Gérard Pelletier, journalist, labour and social activist, politician, diplomat (born at Victoriaville, Quebec 21 June 1919; died at Montreal 22 June 1997). Pelletier is well known for his reporting of Quebec’s Asbestos Strike for Le Devoir. In English, Pelletier is often referred to as one of the "Three Wise Men" of Quebec who entered federal politics in 1965, along with labor leader Jean Marchand and law professor Pierre Trudeau, to counter the rise of Quebec separatism.
Early Life and Career
Gérard Pelletier grew up as one of 8 children in a working-class family. He was educated at the Séminaire de Nicolet and Collège Mont-Laurier. He later went on to receive a B.A. at the Université de Montréal, where he met fellow student Pierre Trudeau.
From 1939 to 1943, Pelletier was secretary-general of Quebec's Jeunesse étudiante catholique (see Catholic Action). From 1945 to 1947, he was field secretary of the World Student Relief organization in Geneva, Switzerland. After touring Argentina, he returned to Montreal where he became a reporter for Le Devoir from 1947 to 1950. His reporting of the 1949 Asbestos Strike in Quebec helped launch his career and led him to the position of director forLe Travail , the journal of the Catholic Workers Confederation of Canada, which would later become the Confederation of National Trade Unions (CNTU).
In 1950, together with several colleagues including Trudeau, Pelletier founded and wrote for Cité Libre, a magazine that brought together Quebec intellectuals who opposed the politics of Premier Maurice Duplessis. Pelletier and others denounced the socially regressive and antidemocratic policies of the Duplessis regime as well as the clericalism of the Quebec Catholic Church. They advocated using the state and dynamic labour organizations to create a modern, democratic and pluralistic Quebec society.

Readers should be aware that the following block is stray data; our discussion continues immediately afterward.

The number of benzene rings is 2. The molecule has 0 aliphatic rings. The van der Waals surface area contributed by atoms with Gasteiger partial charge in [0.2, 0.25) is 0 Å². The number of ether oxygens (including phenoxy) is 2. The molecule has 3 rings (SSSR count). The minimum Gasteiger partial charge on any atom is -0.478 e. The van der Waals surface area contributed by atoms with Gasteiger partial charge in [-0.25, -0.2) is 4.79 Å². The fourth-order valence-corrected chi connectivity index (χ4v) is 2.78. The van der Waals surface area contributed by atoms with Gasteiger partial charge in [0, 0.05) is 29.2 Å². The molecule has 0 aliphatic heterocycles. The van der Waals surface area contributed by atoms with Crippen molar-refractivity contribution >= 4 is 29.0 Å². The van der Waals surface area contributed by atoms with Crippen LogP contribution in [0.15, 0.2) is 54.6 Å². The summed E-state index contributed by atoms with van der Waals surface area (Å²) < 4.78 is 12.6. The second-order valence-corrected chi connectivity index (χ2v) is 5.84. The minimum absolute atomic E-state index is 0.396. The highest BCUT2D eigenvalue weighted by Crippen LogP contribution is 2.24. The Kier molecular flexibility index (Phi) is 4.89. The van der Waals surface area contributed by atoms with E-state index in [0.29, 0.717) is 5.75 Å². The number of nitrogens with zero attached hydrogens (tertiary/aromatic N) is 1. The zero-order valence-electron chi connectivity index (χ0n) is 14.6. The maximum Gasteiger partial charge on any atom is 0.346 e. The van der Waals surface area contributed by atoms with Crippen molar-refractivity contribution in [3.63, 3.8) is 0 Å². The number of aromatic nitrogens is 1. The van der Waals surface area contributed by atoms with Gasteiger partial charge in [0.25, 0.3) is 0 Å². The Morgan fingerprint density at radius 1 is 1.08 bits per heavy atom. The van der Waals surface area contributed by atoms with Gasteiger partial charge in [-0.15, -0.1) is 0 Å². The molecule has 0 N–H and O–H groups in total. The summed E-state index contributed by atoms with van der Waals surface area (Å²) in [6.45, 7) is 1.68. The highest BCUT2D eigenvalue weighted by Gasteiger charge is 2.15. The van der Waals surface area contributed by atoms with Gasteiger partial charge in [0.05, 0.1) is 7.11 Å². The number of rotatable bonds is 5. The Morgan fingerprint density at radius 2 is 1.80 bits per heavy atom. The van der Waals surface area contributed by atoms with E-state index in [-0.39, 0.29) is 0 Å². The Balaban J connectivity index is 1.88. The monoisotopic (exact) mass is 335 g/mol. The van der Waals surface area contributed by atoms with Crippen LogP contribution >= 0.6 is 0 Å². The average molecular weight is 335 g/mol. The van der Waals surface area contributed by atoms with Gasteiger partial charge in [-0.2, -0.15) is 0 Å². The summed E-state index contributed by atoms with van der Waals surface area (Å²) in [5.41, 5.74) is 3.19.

In 1961, Pelletier became editor of La Presse . After a prolonged strike in 1964, the owners ofLa Presse fired him for his radical editorial views.
The Quebec separatist movement was on the rise in the 1960s. At the invitation of Prime Minister Lester B. Pearson, Pelletier, Trudeau and his long time friend in the Catholic labour movement JeanMarchand decided to enter federal politics in 1965. Claude Ryan, then-editor of Le Devoir dubbed them les trois colombes (“the three doves” or “the three wise men”) sent to reconcile French Quebec and English Canada at the federal level.
Credit: Duncan Cameron/National Archives of Canada,C-025003
Pelletier served as secretary of state for external affairs (1968–72). In this role, he spearheaded passage of the Official Languages Act through Parliament in 1969. He also served as minister of communications (1972–75) in the Trudeau administration. He helped formulate the federal government’s response to the growing crisis in Quebec-Ottawa relations. He served as Canadian ambassador to France (1975-81), and then became ambassador to the United Nations (1981-84).
In 1984, Pelletier became chairman of the board of the National Museums of Canada, a post he held until retiring from public life in 1987. He was the author of La Crise d'Octobre (1971), Les Années d'impatience (1983) and Les Temps des choix (1986, translated in 1987 as Years of Choice ).